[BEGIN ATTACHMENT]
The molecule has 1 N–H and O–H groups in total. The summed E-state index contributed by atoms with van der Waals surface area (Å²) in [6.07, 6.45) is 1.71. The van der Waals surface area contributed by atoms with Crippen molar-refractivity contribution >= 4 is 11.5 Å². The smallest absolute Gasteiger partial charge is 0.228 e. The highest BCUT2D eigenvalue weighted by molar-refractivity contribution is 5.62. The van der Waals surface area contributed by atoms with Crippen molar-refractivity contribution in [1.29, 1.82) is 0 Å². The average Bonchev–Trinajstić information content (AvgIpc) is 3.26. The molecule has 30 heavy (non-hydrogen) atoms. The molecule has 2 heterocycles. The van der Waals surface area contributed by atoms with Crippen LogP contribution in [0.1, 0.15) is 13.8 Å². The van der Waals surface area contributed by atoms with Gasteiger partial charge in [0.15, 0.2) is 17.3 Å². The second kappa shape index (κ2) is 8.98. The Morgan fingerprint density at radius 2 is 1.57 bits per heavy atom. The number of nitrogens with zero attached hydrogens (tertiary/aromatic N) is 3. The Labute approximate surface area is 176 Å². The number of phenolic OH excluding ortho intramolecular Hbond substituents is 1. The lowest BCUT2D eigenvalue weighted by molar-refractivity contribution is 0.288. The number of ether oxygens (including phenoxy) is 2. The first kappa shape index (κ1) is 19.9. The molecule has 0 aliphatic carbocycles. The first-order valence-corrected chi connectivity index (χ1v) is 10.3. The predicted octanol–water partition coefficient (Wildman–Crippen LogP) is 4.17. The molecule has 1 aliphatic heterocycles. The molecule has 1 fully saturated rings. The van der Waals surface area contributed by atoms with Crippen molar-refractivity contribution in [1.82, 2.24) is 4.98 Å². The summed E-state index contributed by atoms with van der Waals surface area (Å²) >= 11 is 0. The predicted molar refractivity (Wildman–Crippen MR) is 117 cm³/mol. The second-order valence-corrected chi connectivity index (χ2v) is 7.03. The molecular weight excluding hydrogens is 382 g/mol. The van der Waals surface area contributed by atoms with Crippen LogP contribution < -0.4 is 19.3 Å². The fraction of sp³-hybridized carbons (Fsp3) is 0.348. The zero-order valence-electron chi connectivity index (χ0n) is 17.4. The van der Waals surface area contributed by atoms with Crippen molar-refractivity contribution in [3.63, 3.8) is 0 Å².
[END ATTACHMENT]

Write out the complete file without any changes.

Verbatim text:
The molecule has 1 N–H and O–H groups in total. The summed E-state index contributed by atoms with van der Waals surface area (Å²) in [6.07, 6.45) is 1.71. The van der Waals surface area contributed by atoms with Crippen molar-refractivity contribution >= 4 is 11.5 Å². The smallest absolute Gasteiger partial charge is 0.228 e. The highest BCUT2D eigenvalue weighted by molar-refractivity contribution is 5.62. The van der Waals surface area contributed by atoms with Crippen molar-refractivity contribution in [1.29, 1.82) is 0 Å². The average Bonchev–Trinajstić information content (AvgIpc) is 3.26. The molecule has 30 heavy (non-hydrogen) atoms. The molecule has 2 heterocycles. The van der Waals surface area contributed by atoms with Crippen LogP contribution in [0.1, 0.15) is 13.8 Å². The van der Waals surface area contributed by atoms with Gasteiger partial charge in [0.15, 0.2) is 17.3 Å². The second kappa shape index (κ2) is 8.98. The Morgan fingerprint density at radius 2 is 1.57 bits per heavy atom. The number of nitrogens with zero attached hydrogens (tertiary/aromatic N) is 3. The Labute approximate surface area is 176 Å². The number of phenolic OH excluding ortho intramolecular Hbond substituents is 1. The lowest BCUT2D eigenvalue weighted by molar-refractivity contribution is 0.288. The number of ether oxygens (including phenoxy) is 2. The first kappa shape index (κ1) is 19.9. The molecule has 0 aliphatic carbocycles. The first-order valence-corrected chi connectivity index (χ1v) is 10.3. The predicted octanol–water partition coefficient (Wildman–Crippen LogP) is 4.17. The molecule has 1 aliphatic heterocycles. The molecule has 1 fully saturated rings. The van der Waals surface area contributed by atoms with Crippen molar-refractivity contribution in [1.82, 2.24) is 4.98 Å². The summed E-state index contributed by atoms with van der Waals surface area (Å²) >= 11 is 0. The predicted molar refractivity (Wildman–Crippen MR) is 117 cm³/mol. The second-order valence-corrected chi connectivity index (χ2v) is 7.03. The molecular weight excluding hydrogens is 382 g/mol. The van der Waals surface area contributed by atoms with Crippen LogP contribution < -0.4 is 19.3 Å². The fraction of sp³-hybridized carbons (Fsp3) is 0.348. The zero-order valence-electron chi connectivity index (χ0n) is 17.4. The van der Waals surface area contributed by atoms with Crippen molar-refractivity contribution in [3.63, 3.8) is 0 Å².